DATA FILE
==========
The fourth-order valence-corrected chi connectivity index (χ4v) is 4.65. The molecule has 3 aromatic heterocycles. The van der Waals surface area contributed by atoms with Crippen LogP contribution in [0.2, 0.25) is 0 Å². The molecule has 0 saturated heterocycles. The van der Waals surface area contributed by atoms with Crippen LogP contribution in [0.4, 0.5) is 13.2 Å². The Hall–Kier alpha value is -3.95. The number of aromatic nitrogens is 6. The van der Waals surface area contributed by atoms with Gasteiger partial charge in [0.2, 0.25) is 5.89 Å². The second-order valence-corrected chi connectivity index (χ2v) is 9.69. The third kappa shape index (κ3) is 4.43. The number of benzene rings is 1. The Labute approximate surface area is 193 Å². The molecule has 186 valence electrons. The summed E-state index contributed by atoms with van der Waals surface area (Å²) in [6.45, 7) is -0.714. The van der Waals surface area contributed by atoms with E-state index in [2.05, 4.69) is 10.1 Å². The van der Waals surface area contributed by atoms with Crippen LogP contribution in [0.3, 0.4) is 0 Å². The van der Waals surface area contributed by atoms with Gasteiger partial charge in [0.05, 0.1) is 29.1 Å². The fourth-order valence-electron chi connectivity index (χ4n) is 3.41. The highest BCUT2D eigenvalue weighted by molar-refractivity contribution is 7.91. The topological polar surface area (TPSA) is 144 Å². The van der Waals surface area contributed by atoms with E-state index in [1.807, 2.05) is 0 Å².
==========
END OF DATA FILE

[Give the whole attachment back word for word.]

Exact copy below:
The fourth-order valence-corrected chi connectivity index (χ4v) is 4.65. The molecule has 3 aromatic heterocycles. The van der Waals surface area contributed by atoms with Crippen LogP contribution in [0.2, 0.25) is 0 Å². The molecule has 0 saturated heterocycles. The van der Waals surface area contributed by atoms with Crippen LogP contribution in [0.4, 0.5) is 13.2 Å². The Hall–Kier alpha value is -3.95. The number of aromatic nitrogens is 6. The van der Waals surface area contributed by atoms with Gasteiger partial charge in [0.2, 0.25) is 5.89 Å². The second-order valence-corrected chi connectivity index (χ2v) is 9.69. The third kappa shape index (κ3) is 4.43. The number of benzene rings is 1. The Labute approximate surface area is 193 Å². The molecule has 186 valence electrons. The summed E-state index contributed by atoms with van der Waals surface area (Å²) in [6.45, 7) is -0.714. The van der Waals surface area contributed by atoms with E-state index in [2.05, 4.69) is 10.1 Å². The van der Waals surface area contributed by atoms with Crippen LogP contribution in [0.3, 0.4) is 0 Å². The van der Waals surface area contributed by atoms with Gasteiger partial charge in [0.05, 0.1) is 29.1 Å². The fourth-order valence-electron chi connectivity index (χ4n) is 3.41. The highest BCUT2D eigenvalue weighted by molar-refractivity contribution is 7.91. The topological polar surface area (TPSA) is 144 Å². The van der Waals surface area contributed by atoms with E-state index in [1.807, 2.05) is 0 Å².